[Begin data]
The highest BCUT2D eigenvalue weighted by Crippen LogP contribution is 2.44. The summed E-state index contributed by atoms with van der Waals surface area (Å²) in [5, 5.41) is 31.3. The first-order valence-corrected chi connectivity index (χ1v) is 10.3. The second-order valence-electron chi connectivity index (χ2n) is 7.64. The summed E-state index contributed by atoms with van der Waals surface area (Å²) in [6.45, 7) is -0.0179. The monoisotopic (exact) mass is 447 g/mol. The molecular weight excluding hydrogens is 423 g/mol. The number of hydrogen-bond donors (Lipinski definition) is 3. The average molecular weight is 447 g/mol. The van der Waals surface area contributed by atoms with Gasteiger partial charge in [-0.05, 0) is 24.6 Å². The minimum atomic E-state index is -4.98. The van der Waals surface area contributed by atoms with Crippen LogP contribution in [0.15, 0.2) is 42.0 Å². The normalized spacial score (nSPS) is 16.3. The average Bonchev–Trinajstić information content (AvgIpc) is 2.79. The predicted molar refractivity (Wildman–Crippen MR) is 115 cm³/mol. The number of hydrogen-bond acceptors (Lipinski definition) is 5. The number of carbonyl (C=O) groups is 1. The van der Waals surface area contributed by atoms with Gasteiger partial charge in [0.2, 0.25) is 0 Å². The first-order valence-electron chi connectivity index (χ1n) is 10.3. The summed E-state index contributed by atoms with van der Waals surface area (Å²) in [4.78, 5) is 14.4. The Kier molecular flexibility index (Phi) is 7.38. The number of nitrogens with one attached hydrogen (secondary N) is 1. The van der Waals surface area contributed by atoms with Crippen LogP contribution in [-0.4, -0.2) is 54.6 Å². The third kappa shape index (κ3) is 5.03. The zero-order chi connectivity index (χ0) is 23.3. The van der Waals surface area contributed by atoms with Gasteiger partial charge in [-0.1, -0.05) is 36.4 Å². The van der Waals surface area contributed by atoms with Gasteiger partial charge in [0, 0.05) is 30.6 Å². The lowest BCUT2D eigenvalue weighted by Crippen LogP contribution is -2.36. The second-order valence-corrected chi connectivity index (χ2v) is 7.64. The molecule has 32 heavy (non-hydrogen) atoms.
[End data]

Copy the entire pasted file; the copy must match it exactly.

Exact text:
The highest BCUT2D eigenvalue weighted by Crippen LogP contribution is 2.44. The summed E-state index contributed by atoms with van der Waals surface area (Å²) in [5, 5.41) is 31.3. The first-order valence-corrected chi connectivity index (χ1v) is 10.3. The second-order valence-electron chi connectivity index (χ2n) is 7.64. The summed E-state index contributed by atoms with van der Waals surface area (Å²) in [6.45, 7) is -0.0179. The monoisotopic (exact) mass is 447 g/mol. The molecular weight excluding hydrogens is 423 g/mol. The number of hydrogen-bond donors (Lipinski definition) is 3. The average molecular weight is 447 g/mol. The van der Waals surface area contributed by atoms with Gasteiger partial charge in [-0.05, 0) is 24.6 Å². The minimum atomic E-state index is -4.98. The van der Waals surface area contributed by atoms with Crippen LogP contribution in [0.15, 0.2) is 42.0 Å². The normalized spacial score (nSPS) is 16.3. The average Bonchev–Trinajstić information content (AvgIpc) is 2.79. The predicted molar refractivity (Wildman–Crippen MR) is 115 cm³/mol. The number of hydrogen-bond acceptors (Lipinski definition) is 5. The number of carbonyl (C=O) groups is 1. The van der Waals surface area contributed by atoms with Gasteiger partial charge in [0.2, 0.25) is 0 Å². The first-order valence-electron chi connectivity index (χ1n) is 10.3. The summed E-state index contributed by atoms with van der Waals surface area (Å²) in [4.78, 5) is 14.4. The Kier molecular flexibility index (Phi) is 7.38. The number of nitrogens with one attached hydrogen (secondary N) is 1. The van der Waals surface area contributed by atoms with Crippen LogP contribution in [-0.4, -0.2) is 54.6 Å². The third kappa shape index (κ3) is 5.03. The zero-order chi connectivity index (χ0) is 23.3. The van der Waals surface area contributed by atoms with Gasteiger partial charge in [-0.1, -0.05) is 36.4 Å². The van der Waals surface area contributed by atoms with Gasteiger partial charge in [0, 0.05) is 30.6 Å². The lowest BCUT2D eigenvalue weighted by Crippen LogP contribution is -2.36. The second-order valence-corrected chi connectivity index (χ2v) is 7.64. The molecule has 32 heavy (non-hydrogen) atoms.